Companies Push Prices Higher – Protecting Profits While Adding to Inflation!


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Dear Commons Community,

Some of the world’s biggest companies have said they do not plan to change course and will continue increasing prices or keep them at elevated levels for the foreseeable future.

That strategy has cushioned corporate profits. And it could keep inflation robust, contributing to the very pressures used to justify surging prices.

Some economists warn, policymakers at the Federal Reserve may feel compelled to keep raising interest rates, or at least not lower them, increasing the likelihood and severity of an economic downturn.

“Companies are not just maintaining margins, not just passing on cost increases, they have used it as a cover to expand margins,” said Albert Edwards, a global strategist at Société Générale, referring to profit margins, a measure of how much businesses earn from every dollar of sales.

It isn’t just big oil companies that saw record profits in the past year.  Companies that sell high-volume consumer goods such as PepsiCo and Coca-Cola are also prime examples of how large corporations have countered increased costs, and then some.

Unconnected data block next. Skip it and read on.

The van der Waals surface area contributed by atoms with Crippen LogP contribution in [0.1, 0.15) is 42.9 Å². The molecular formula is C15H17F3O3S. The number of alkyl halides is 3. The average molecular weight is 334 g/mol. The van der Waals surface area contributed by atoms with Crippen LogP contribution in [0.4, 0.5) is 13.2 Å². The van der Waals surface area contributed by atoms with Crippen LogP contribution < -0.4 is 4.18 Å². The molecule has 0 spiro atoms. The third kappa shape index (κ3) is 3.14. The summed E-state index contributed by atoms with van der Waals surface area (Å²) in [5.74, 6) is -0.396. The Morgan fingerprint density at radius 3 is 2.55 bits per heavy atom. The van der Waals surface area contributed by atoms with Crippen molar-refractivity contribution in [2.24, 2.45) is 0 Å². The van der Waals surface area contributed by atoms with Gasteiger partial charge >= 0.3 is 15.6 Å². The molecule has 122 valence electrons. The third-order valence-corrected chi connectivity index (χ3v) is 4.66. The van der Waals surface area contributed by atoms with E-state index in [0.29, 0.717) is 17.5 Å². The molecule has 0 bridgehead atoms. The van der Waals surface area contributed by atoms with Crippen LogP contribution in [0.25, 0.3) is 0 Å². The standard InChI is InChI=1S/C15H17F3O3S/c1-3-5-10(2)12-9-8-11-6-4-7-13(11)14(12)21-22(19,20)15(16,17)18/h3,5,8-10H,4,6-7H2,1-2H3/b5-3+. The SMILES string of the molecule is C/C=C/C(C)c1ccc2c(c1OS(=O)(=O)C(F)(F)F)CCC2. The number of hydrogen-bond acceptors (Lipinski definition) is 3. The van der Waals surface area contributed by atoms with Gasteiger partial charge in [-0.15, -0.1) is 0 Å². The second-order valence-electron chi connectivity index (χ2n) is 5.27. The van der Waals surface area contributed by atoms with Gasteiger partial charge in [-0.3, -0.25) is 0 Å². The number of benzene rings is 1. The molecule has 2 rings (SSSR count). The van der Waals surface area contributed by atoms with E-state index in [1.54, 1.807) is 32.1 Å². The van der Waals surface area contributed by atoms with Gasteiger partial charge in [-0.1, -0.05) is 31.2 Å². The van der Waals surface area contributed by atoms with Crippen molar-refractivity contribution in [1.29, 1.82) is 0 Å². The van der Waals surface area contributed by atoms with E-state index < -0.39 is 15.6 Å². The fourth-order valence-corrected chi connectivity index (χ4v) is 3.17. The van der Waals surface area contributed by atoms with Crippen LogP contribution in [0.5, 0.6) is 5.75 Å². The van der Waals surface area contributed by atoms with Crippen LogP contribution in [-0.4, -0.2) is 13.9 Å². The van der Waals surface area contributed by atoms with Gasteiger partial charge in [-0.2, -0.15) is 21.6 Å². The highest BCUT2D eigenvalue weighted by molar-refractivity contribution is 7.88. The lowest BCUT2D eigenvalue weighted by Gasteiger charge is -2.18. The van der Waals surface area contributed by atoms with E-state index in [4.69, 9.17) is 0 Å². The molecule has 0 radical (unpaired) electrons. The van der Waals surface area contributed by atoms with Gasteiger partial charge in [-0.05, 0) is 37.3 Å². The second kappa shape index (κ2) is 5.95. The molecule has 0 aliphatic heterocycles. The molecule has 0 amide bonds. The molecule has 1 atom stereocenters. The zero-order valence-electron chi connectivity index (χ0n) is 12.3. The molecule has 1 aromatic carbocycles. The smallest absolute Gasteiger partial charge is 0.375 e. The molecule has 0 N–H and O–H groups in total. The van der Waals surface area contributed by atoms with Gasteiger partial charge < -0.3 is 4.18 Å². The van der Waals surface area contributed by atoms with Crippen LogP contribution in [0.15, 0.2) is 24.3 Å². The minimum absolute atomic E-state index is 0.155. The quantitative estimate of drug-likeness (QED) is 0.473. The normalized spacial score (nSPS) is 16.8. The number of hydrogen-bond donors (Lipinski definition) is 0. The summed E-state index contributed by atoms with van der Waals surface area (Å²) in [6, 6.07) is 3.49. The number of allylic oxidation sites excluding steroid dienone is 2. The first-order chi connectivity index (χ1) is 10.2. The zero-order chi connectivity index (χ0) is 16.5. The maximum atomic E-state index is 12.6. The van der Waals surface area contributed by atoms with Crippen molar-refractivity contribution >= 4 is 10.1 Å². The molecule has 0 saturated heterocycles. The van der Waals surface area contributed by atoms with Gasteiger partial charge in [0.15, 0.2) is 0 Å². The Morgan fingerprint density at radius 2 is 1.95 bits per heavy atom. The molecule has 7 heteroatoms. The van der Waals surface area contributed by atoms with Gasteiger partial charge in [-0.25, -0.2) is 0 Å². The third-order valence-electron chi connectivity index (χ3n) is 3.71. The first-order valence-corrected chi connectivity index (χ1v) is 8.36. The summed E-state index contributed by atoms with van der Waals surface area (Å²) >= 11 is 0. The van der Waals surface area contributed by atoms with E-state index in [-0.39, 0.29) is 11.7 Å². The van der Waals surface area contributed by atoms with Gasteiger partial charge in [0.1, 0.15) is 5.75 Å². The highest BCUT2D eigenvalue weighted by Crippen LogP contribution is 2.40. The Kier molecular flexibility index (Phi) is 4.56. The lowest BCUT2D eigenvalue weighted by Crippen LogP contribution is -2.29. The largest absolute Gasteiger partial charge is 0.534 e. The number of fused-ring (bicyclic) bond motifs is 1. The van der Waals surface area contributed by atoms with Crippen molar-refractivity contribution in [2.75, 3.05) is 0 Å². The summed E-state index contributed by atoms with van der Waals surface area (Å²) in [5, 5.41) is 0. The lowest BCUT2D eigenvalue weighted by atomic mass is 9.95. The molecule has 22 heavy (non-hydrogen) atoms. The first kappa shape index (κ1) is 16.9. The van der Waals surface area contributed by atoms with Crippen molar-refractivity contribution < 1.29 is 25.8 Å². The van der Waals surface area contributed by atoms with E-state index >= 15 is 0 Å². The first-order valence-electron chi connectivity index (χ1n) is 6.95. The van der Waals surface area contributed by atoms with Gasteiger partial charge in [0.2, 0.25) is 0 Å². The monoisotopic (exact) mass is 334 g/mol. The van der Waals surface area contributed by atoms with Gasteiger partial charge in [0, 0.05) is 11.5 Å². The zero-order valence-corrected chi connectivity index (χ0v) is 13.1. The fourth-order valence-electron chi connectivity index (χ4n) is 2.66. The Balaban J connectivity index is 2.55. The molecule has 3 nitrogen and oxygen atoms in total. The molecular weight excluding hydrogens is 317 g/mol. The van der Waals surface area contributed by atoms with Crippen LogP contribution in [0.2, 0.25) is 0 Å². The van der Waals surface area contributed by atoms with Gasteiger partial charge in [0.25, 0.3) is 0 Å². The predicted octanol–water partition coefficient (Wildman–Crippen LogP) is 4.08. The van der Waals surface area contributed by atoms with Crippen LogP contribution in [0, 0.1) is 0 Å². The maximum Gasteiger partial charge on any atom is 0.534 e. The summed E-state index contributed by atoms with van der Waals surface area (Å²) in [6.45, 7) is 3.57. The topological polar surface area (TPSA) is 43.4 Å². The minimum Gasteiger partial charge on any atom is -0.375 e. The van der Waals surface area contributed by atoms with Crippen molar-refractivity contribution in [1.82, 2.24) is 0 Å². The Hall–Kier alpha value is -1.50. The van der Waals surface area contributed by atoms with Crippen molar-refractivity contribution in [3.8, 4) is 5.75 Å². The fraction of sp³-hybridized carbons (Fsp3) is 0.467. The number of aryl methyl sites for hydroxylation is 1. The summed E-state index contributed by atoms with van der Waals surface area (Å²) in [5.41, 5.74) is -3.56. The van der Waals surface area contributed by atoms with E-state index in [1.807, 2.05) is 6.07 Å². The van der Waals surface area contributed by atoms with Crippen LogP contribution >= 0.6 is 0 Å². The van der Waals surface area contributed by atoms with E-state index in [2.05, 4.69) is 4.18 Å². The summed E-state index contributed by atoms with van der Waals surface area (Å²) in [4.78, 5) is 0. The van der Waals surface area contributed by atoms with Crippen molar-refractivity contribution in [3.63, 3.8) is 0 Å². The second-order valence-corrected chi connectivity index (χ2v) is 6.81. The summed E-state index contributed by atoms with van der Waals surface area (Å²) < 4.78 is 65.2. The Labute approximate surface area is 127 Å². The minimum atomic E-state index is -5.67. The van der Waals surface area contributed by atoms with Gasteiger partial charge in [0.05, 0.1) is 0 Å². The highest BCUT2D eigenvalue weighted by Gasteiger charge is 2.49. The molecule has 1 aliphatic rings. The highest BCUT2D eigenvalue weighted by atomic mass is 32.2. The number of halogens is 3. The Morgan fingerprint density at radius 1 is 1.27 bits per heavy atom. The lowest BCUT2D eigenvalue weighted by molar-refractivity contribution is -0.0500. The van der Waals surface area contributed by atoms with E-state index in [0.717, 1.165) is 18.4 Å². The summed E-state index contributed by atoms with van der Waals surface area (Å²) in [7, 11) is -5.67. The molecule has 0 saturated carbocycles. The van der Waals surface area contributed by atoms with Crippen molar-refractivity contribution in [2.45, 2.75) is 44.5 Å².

The average company in the S&P 500 stock index increased its net profit margin from the end of last year, according to FactSet, a data and research firm, countering the expectations of Wall Street analysts that profit margins would decline slightly. And while margins are below their peak in 2021, analysts forecast that they will keep expanding in the second half of the year.

For much of the past two years, most companies “had a perfectly good excuse to go ahead and raise prices,” said Samuel Rines, an economist and the managing director of Corbu, a research firm that serves hedge funds and other investors. “Everybody knew that the war in Ukraine was inflationary, that grain prices were going up, blah, blah, blah. And they just took advantage of that.”

But those go-to rationales for elevating prices, he added, are now receding.

The Producer Price Index, which measures the prices that businesses pay for goods and services before they are sold to consumers, reached a high of 11.7 percent last spring. That rate plunged to 2.3 percent for the 12 months through April.

The Consumer Price Index, which tracks the prices of household expenditures on everything from eggs to rent, has also been falling, but at a much slower rate. In April, it dropped to 4.93 percent, from a high of 9.06 percent in June 2022. The price of carbonated drinks rose nearly 12 percent in April from 12 months earlier.

“Inflation is going to stay much higher than it needs to be, because companies are being greedy,” Mr. Edwards of Société Générale said.

Greedy indeed!


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